plow! by angora ()
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Iron-clad feather-feet pounding the dust
An October's day, towards evening
Sweat embossed veins standing proud to the plough
Salt on a deep chest seasoning
Last of the line at an honest day's toil
Turning the deep sod under
Flint at the fetlock, chasing the bone
Flies at the nostrils plunder.
The Suffolk, the Clydesdale, the Percheron vie
With the Shire on his feathers floating / Hauling soft timber into the dusk / To bed on a warm straw coating.
Heavy Horses, move the land under me / Behind the plough gliding --- slipping and sliding free / Now you're down to the few / And there's no work to do / The tractor's on it's way.
Let me find you a filly for your proud stallion seed / To keep the old line going. / And we'll stand you abreast at the back of the wood / Behind the young trees growing / To hide you from eyes that mock at your girth, / And your eighteen hands at the shoulder / And one day when the oil barons have all dripped dry / And the nights are seen to draw colder / They'll beg for your strength, your gentle power / Your noble grace and your bearing / And you'll strain once again to the sound of the gulls / In the wake of the deep plough, sharing.
Standing like tanks on the brow of the hill / Up into the cold wind facing / In stiff battle harness, chained to the world / Against the low sun racing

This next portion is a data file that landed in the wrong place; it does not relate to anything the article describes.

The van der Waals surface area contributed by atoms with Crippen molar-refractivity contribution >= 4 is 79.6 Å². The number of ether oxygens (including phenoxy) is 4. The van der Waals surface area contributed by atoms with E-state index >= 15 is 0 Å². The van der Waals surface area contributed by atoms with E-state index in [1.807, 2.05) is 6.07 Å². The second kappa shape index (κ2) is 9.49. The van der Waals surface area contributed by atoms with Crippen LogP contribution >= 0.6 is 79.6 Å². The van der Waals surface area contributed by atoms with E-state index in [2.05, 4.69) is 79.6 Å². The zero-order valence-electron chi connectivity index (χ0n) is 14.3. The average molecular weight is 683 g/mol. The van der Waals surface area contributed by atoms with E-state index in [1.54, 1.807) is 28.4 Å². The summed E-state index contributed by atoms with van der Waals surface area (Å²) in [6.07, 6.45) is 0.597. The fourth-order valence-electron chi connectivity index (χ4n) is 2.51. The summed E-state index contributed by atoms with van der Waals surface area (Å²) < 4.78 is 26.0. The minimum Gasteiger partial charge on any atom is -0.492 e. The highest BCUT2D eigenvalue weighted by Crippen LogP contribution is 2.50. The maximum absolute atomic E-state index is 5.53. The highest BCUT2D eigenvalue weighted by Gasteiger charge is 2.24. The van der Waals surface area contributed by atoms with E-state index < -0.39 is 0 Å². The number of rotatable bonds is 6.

Bring me a wheel of oaken wood
A rein of polished leather
A Heavy Horse and a tumbling sky
Brewing heavy weather.
Bring a song for the evening / Clean brass to flash the dawn / Across these acres glistening / Like dew on a carpet lawn / In these dark towns folk lie sleeping / As the heavy horses thunder by / To wake the dying city / With the living horseman's cry
At once the old hands quicken --- / Bring pick and wisp and curry comb --- / Thrill to the sound of all
The heavy horses coming home...
october 15th, 2011
at the end of the field on the end of the day...
Elza, Frieda & -gelding- Prins, about to turn
Leo in the back row
(would someone pls be willing to explain what 'vie' means??
-in 1st sentence, 2nd paragraph lyrics-)
Image Comments (24)
Wonderful capture the current definition is: to compete with others in an attempt to get or win something Origin of VIE Middle English, short for envien, from Anglo-French envier to invite, call on, challenge, from Latin invitare to invite First Known Use: 15th century
vie: competing, to measure oneself against another... among several such meanings. So to me, it appears that the Suffolk, the Clydesdale, the Percheron are all pulling a heavy load, and each is measuring their strength against the other's strength. A stunning picture, something not seen often in this day and age. Tractors do get the job done faster without tiring, but my gosh, there just isn't the beauty there is here.